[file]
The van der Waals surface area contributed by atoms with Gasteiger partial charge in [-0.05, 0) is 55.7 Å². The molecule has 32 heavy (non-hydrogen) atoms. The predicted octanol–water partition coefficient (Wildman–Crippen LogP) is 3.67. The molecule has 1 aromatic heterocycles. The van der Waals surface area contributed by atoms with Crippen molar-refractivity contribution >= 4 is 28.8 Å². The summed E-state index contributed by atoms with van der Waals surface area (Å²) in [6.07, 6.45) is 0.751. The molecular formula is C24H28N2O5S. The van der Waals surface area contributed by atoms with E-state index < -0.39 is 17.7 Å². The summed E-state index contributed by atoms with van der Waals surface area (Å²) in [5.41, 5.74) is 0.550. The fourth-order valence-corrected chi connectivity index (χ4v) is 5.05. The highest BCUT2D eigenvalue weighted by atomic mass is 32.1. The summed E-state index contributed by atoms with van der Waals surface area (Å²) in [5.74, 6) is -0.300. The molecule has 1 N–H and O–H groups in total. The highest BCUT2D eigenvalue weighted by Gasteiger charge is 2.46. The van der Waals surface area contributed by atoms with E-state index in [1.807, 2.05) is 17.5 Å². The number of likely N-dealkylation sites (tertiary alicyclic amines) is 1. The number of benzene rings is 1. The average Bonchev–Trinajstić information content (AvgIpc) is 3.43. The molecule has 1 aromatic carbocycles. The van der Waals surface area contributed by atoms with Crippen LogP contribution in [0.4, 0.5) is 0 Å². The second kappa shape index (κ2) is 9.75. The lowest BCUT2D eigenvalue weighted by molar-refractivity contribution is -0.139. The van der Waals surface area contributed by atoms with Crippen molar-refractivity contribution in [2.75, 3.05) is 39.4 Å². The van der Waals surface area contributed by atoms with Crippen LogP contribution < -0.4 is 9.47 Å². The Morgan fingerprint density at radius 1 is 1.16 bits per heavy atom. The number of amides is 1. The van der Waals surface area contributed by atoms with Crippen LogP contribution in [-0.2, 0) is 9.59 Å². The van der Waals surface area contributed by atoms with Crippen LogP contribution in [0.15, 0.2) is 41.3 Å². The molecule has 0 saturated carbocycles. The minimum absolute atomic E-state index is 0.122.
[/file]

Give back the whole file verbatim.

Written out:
The van der Waals surface area contributed by atoms with Gasteiger partial charge in [-0.05, 0) is 55.7 Å². The molecule has 32 heavy (non-hydrogen) atoms. The predicted octanol–water partition coefficient (Wildman–Crippen LogP) is 3.67. The molecule has 1 aromatic heterocycles. The van der Waals surface area contributed by atoms with Crippen molar-refractivity contribution >= 4 is 28.8 Å². The summed E-state index contributed by atoms with van der Waals surface area (Å²) in [6.07, 6.45) is 0.751. The molecular formula is C24H28N2O5S. The van der Waals surface area contributed by atoms with E-state index < -0.39 is 17.7 Å². The summed E-state index contributed by atoms with van der Waals surface area (Å²) in [5.41, 5.74) is 0.550. The fourth-order valence-corrected chi connectivity index (χ4v) is 5.05. The highest BCUT2D eigenvalue weighted by atomic mass is 32.1. The summed E-state index contributed by atoms with van der Waals surface area (Å²) in [5.74, 6) is -0.300. The molecule has 1 N–H and O–H groups in total. The highest BCUT2D eigenvalue weighted by Gasteiger charge is 2.46. The van der Waals surface area contributed by atoms with E-state index in [1.807, 2.05) is 17.5 Å². The number of likely N-dealkylation sites (tertiary alicyclic amines) is 1. The number of benzene rings is 1. The average Bonchev–Trinajstić information content (AvgIpc) is 3.43. The molecule has 1 aromatic carbocycles. The van der Waals surface area contributed by atoms with Crippen LogP contribution in [0.4, 0.5) is 0 Å². The second kappa shape index (κ2) is 9.75. The lowest BCUT2D eigenvalue weighted by molar-refractivity contribution is -0.139. The van der Waals surface area contributed by atoms with Crippen molar-refractivity contribution in [2.75, 3.05) is 39.4 Å². The van der Waals surface area contributed by atoms with Crippen LogP contribution < -0.4 is 9.47 Å². The Morgan fingerprint density at radius 1 is 1.16 bits per heavy atom. The number of amides is 1. The van der Waals surface area contributed by atoms with Crippen LogP contribution in [-0.2, 0) is 9.59 Å². The van der Waals surface area contributed by atoms with Crippen LogP contribution in [0.15, 0.2) is 41.3 Å². The molecule has 0 saturated carbocycles. The minimum absolute atomic E-state index is 0.122.